A Newly Re-Enchanted World: Secularism, Religion, and the Limits of Modern Society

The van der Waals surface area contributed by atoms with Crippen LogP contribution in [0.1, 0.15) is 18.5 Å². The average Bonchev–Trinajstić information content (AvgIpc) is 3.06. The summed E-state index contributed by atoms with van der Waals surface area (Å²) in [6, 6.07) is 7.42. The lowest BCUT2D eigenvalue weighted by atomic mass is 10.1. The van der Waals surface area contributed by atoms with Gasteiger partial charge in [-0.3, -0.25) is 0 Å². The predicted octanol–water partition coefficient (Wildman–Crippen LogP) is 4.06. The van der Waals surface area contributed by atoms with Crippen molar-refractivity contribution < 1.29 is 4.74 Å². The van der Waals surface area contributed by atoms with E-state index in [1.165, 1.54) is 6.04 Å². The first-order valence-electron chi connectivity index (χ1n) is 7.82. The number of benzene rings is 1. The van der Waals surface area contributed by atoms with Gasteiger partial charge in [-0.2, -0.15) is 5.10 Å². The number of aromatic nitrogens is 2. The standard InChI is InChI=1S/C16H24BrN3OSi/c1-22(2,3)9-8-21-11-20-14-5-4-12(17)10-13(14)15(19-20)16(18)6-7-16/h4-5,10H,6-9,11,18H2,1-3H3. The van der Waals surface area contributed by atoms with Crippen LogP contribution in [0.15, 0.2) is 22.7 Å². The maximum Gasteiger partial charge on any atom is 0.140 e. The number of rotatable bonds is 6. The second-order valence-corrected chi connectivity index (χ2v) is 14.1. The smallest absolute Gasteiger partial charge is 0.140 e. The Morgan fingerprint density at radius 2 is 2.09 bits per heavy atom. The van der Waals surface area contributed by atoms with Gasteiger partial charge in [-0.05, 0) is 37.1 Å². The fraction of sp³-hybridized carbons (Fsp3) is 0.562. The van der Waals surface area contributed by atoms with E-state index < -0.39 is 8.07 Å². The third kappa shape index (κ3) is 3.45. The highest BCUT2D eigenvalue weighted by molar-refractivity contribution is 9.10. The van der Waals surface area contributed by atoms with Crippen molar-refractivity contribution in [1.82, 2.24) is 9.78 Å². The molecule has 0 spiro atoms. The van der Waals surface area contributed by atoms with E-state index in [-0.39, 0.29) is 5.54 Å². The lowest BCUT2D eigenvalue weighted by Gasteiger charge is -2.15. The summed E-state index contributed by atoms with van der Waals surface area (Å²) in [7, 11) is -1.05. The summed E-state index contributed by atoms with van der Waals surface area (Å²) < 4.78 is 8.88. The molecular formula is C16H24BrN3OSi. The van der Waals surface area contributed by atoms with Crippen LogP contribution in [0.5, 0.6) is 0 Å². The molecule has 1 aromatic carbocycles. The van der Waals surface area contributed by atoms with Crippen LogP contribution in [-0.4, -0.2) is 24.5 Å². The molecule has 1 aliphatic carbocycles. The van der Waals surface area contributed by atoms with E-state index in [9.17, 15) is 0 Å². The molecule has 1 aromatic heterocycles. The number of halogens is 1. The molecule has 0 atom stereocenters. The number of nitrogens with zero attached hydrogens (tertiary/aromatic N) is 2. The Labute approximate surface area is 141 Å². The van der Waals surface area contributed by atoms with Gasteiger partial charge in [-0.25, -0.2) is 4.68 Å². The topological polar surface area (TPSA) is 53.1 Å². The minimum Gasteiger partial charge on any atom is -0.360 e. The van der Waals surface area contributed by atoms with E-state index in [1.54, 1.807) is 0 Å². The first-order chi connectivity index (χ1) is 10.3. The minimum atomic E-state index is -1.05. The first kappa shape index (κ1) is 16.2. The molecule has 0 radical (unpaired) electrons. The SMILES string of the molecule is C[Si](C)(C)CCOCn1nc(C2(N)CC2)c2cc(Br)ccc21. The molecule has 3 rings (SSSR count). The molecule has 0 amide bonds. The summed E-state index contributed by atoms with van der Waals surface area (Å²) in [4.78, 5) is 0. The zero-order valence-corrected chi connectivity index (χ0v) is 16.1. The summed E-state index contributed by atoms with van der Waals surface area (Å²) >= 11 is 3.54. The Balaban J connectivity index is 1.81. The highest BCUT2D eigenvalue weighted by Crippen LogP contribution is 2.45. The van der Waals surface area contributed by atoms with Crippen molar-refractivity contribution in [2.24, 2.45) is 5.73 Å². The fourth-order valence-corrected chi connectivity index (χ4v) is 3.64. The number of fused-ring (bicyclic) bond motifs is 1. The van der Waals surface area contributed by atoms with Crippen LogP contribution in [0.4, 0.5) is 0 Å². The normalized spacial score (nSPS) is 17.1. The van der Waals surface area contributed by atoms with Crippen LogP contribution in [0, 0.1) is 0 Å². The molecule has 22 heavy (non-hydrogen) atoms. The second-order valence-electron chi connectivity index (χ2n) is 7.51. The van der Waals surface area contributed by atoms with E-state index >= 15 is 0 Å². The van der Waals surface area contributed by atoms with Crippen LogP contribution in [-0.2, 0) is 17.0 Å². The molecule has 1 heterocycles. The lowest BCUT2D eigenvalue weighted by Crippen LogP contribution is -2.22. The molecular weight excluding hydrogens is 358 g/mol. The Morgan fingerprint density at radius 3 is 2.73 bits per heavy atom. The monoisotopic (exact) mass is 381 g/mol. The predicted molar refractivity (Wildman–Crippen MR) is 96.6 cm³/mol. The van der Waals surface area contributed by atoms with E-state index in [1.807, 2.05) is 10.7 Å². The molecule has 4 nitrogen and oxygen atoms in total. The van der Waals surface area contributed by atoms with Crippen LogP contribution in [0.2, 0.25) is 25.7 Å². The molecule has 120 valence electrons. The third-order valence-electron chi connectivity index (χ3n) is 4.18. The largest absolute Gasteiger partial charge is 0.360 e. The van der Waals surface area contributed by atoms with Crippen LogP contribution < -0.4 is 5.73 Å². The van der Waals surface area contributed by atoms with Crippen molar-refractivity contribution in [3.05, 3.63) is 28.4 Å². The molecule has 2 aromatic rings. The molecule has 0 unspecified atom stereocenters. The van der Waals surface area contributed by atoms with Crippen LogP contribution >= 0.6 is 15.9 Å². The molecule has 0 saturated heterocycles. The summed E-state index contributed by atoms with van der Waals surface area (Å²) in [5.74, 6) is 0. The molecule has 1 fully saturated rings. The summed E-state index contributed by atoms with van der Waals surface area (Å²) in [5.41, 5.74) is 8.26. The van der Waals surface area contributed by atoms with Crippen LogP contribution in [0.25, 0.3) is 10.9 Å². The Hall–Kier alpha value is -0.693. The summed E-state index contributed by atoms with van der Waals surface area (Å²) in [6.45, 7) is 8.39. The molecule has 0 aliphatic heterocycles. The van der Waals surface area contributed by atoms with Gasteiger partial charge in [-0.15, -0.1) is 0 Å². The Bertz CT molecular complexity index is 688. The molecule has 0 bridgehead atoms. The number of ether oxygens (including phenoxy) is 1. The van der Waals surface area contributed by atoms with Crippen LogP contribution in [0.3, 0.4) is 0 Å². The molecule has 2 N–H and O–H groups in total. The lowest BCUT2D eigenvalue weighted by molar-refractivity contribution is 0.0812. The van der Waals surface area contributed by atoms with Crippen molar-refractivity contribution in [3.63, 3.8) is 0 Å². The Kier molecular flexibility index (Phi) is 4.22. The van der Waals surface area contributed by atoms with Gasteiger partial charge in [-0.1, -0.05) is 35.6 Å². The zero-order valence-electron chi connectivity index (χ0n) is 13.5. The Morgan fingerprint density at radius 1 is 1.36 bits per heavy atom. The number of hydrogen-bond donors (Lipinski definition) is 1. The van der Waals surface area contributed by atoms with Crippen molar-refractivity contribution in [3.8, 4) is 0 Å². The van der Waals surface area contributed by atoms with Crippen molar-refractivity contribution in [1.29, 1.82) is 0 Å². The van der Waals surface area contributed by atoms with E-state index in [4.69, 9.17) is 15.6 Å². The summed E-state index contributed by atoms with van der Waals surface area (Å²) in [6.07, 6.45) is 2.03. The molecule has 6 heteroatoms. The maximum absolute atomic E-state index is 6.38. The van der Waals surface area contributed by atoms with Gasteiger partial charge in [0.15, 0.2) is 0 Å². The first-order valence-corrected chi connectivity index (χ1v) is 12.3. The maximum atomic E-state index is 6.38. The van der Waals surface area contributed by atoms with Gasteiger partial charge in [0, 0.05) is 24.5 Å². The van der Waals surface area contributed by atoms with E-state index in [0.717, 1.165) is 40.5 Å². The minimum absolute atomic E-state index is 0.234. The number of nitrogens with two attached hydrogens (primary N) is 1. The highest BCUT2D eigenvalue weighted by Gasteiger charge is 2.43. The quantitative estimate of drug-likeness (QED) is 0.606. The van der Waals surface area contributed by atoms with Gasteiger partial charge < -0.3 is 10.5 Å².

For the last 300 years, many of the world’s most enlightened thinkers have predicted the beginning of humanity’s first ‘disenchanted’ epoch: a world from which God and organized religion withdrew, leaving us alone to understand nature scientifically and to create meaning for ourselves. At the dawn of the 21st century, we witness a rather different reality: a major religious resurgence in societies throughout the world. Internationally, religion has replaced ideology as the most important axis of conflict. At home, controversies between religion and science roil our politics, with even some secular critics claiming that “scienticism” is its own kind of fundamentalism. Meanwhile, fundamentalism proper—forms of faith that deny that sacred texts are always subject to human interpretation—is proving to be among the most popular and dynamic sources of religious faith. This course tackles issues emerging in the new field of postsecular studies, which starts by acknowledging that traditional forms of religiosity often play an important role in the civil life of advanced modern societies. The course will focus on the Abrahamic faiths (Judaism, Christianity, and Islam) and modern and contemporary issues, especially: (1) the persistence of religion as a main source of practical belief (especially in “secular” societies); (2) religion’s reemergence as a major axis of international and cross-cultural conflict (specifically the clash between Judeo-Christian and Islamic faiths); and (3) “secularism and its discontents” within modern, Western liberal societies. The course will focus on the following questions: On the one hand, are religious worldviews and rituals unrivalled in the ability to create a sense of meaning, purpose, and belonging in the world? If so, where does religion’s unique power come from, and what are the obstacles to transferring it onto secular culture and philosophies? On the other hand, taking into account postsecular insights, can we still salvage the “secular” project of taming fundamentalist political theologies and the messianic zeal and disastrous certitudes that they can generate? Is it possible for persons who subscribe to different religions or hold widely varying attitudes (from the deeply religious to the aggressively secular) to nevertheless understand one another, engage in meaningful political and ethical discourse, reach some basic understanding about how to live together, and embrace tolerance and the idea of a nonsectarian state? To address these questions, we will read about religion, including theological and philosophical texts, and then turn to works that consider the persistence of religion and its social and political implications from the perspectives of the sociology of religion, political theory, and cultural studies.